Please!!! Don't Abuse The Animals

About Author
Missy's Story
Digby's Story
Joey's Story
Morkey's Story
Snow Ball's Story
Mid Night's Story
Frosty's Story
Cuddle's Story
Fluffy's Story
Pet Memorial
Types of Abuse
Abuse Prevention
Rights & Welfare
Spay & Neuter
Questionnaire
Puppy Mills
Cat Care
Dog Care
Pests to Your Pets
Charities
Moments in Life
Site Journal
Favorite Links
Link to Us
Legal Informaion - Copyright, Privacy & Disclaimer Statements
Contact Me!
Site Map
Home Page
Awards Won
Digby's Web Awards
 
 
Charities

I credit American Institute of Philanthropy (AIP) for this page. I got this information from their site, and it is use with their permission.

If you know of or are suspicious of anyone involved in animal abuse, you should report it immediately to the proper authorities.

As charities face inflation, government budget cuts and an increasing public demand for services, they ask you for more donations. Increasing numbers of charities use high-tech fund raising techniques. Mailboxes overflow with fund-raising appeals. Phone calls pour in from high-pressure solicitors. All this can leave you confused about which charities are most deserving of your contributions.

Most charities are honest and accountable to their donors. Unfortunately, a few are not. AIP suggests the following pointers to help you give more effectively.


Tips for Giving Wisely

1. Know your charity.

Charities have an obligation to provide detailed information to interested donors. Never give to a charity you know nothing about. Request written literature and a copy of the charities latest annual report. This should include a list of the board of directors, a mission statement and the most recent available audited financial statements with accompanying notes.

If a charity does not provide you with the information you request, you may want to think twice about giving to it. Honest charities typically encourage your interest and respond to your questions.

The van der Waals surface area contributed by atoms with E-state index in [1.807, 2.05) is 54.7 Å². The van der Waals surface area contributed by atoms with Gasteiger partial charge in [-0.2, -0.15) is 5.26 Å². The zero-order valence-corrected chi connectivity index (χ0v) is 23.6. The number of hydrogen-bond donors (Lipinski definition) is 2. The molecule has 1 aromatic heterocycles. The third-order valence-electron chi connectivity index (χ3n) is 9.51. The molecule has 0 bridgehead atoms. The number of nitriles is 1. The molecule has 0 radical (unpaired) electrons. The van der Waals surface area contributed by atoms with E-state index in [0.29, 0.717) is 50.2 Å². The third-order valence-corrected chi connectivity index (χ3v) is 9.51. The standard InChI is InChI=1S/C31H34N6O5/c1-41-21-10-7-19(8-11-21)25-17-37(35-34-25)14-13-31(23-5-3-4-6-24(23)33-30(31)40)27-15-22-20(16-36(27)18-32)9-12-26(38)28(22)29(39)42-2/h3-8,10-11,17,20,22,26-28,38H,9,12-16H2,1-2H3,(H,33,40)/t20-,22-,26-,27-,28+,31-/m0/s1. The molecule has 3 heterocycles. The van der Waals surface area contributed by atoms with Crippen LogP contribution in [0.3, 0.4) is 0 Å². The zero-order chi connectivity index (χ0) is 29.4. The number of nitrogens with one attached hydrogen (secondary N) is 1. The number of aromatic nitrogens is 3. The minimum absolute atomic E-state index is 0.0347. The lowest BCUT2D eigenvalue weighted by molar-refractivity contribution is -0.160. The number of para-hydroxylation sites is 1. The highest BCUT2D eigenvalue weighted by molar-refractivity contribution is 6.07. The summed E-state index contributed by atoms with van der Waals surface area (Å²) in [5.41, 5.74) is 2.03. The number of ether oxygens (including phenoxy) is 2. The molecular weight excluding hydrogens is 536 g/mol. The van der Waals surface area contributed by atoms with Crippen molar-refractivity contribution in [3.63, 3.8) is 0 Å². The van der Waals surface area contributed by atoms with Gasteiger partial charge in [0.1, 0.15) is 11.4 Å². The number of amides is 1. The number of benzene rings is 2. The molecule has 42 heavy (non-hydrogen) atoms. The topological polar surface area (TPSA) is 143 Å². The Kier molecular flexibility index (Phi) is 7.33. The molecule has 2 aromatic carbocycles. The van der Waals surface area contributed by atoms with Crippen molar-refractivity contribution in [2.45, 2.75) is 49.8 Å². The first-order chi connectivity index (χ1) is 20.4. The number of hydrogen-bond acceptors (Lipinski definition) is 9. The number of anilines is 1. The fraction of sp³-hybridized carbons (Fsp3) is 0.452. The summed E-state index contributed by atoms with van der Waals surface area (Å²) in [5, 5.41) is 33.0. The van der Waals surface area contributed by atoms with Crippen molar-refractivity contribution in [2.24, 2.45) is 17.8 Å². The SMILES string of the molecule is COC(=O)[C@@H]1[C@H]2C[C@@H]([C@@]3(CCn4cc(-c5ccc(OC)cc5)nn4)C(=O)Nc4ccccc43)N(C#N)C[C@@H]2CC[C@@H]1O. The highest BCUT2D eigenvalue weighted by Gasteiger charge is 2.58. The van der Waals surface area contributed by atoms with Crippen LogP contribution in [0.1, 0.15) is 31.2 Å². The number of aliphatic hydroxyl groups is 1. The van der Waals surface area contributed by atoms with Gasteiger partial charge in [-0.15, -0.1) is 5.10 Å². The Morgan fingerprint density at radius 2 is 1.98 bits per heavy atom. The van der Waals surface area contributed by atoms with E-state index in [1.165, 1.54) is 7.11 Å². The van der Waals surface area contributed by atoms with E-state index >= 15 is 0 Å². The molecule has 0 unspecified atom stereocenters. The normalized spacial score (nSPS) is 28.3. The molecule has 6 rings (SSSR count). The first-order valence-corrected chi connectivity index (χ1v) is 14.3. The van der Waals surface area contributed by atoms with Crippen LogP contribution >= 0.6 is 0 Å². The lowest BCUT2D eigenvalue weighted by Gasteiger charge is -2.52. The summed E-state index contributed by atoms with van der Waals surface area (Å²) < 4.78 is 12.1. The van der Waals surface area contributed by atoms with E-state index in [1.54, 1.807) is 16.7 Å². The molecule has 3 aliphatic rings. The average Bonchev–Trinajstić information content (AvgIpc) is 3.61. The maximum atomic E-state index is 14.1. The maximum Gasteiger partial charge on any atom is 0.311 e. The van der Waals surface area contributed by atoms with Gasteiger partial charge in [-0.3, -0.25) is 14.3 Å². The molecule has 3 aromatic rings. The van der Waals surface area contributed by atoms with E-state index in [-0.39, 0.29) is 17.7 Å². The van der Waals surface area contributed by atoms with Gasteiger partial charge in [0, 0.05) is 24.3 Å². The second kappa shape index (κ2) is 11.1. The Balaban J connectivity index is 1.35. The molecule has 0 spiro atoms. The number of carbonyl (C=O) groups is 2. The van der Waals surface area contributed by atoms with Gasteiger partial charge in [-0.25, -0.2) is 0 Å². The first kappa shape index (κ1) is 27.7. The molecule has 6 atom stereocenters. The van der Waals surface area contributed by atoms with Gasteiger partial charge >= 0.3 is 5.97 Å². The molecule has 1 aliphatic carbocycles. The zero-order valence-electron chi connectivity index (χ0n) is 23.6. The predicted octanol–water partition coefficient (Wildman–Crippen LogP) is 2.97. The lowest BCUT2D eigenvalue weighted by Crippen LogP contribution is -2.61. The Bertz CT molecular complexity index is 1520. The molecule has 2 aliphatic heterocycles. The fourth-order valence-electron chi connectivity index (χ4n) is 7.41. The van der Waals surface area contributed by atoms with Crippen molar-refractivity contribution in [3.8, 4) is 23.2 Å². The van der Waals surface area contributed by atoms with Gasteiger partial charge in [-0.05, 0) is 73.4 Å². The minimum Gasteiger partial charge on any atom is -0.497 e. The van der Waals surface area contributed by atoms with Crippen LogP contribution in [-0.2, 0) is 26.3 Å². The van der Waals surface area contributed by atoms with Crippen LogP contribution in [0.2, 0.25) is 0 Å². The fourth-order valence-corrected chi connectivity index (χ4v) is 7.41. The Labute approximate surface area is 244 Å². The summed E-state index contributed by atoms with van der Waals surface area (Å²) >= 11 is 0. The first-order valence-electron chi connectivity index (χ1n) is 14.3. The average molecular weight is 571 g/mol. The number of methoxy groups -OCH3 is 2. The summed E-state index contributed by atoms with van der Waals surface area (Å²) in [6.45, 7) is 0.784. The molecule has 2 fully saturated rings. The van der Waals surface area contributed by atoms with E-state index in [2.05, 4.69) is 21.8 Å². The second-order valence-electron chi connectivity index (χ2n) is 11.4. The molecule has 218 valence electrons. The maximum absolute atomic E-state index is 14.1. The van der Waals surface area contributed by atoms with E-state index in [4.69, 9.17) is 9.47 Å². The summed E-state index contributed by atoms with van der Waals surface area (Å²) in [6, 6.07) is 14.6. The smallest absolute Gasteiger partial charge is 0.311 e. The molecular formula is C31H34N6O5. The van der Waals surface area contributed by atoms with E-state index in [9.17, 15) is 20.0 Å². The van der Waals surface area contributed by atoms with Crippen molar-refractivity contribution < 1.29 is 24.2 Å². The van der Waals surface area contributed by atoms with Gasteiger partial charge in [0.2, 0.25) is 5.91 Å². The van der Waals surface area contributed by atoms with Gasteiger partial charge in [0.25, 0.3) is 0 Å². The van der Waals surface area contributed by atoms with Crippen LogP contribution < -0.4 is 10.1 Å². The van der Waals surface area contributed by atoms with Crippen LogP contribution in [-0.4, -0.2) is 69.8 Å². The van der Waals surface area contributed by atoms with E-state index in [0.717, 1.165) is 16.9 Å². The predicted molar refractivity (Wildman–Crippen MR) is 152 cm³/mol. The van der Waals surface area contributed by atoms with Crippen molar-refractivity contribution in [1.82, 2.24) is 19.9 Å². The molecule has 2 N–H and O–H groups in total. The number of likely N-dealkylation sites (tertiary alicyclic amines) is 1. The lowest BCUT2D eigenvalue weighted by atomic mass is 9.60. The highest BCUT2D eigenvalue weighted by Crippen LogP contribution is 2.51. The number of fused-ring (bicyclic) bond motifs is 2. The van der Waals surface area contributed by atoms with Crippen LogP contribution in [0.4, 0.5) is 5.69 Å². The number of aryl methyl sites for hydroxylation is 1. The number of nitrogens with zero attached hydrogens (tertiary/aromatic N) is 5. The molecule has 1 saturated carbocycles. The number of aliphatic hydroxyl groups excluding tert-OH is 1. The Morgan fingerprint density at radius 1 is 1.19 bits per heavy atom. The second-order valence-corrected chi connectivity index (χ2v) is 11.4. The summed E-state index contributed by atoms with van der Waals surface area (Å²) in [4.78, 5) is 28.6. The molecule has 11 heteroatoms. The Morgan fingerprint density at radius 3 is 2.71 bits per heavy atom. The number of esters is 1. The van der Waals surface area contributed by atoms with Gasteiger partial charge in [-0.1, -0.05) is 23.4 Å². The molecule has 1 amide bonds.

2. Find out where your dollars go.

Ask how much of your donation goes for general administration and expenses and how much is left for the program services you want to support. AIP's Charity Rating Guide recommends that in most cases 60% or more of your charitable donation should go to program services. Less than 40% should be spent on general administration and fund raising costs. Keep in mind that newer groups and those that are working on less popular issues may find it necessary to spend a greater percentage on and administrative costs than well-established, popular groups.

Attempt to seek more information about charities that identify as ?public education? large portions of their direct mail and telemarketing expenses. This may be done in some cases to disguise high fund raising costs.

It is difficult to find out the real percentage of donor dollars spent on program services due to the inconsistent quality of charitable self-reporting. But you can ask the charities representative for specific information, such as how many individuals were served annually or what were the major program accomplishments during the past year.

3. Do not respond to pressure.

Do not let yourself be pressured into contributing on the spot. If you are not familiar with a charity, request additional information in writing. Inspect it carefully and write a check if you decide to donate. You have a right to say no. No legitimate organization will pressure you to give immediately.

4. Keep records of your donations.

Do not give cash. Also, do not give your credit card number to a telephone solicitor you do not know. Give your gift by check or money order so you will have a record for tax purposes. The IRS requires that you obtain a receipt from the charity (a canceled check will not suffice) for all tax-deductible contributions of $250 or more.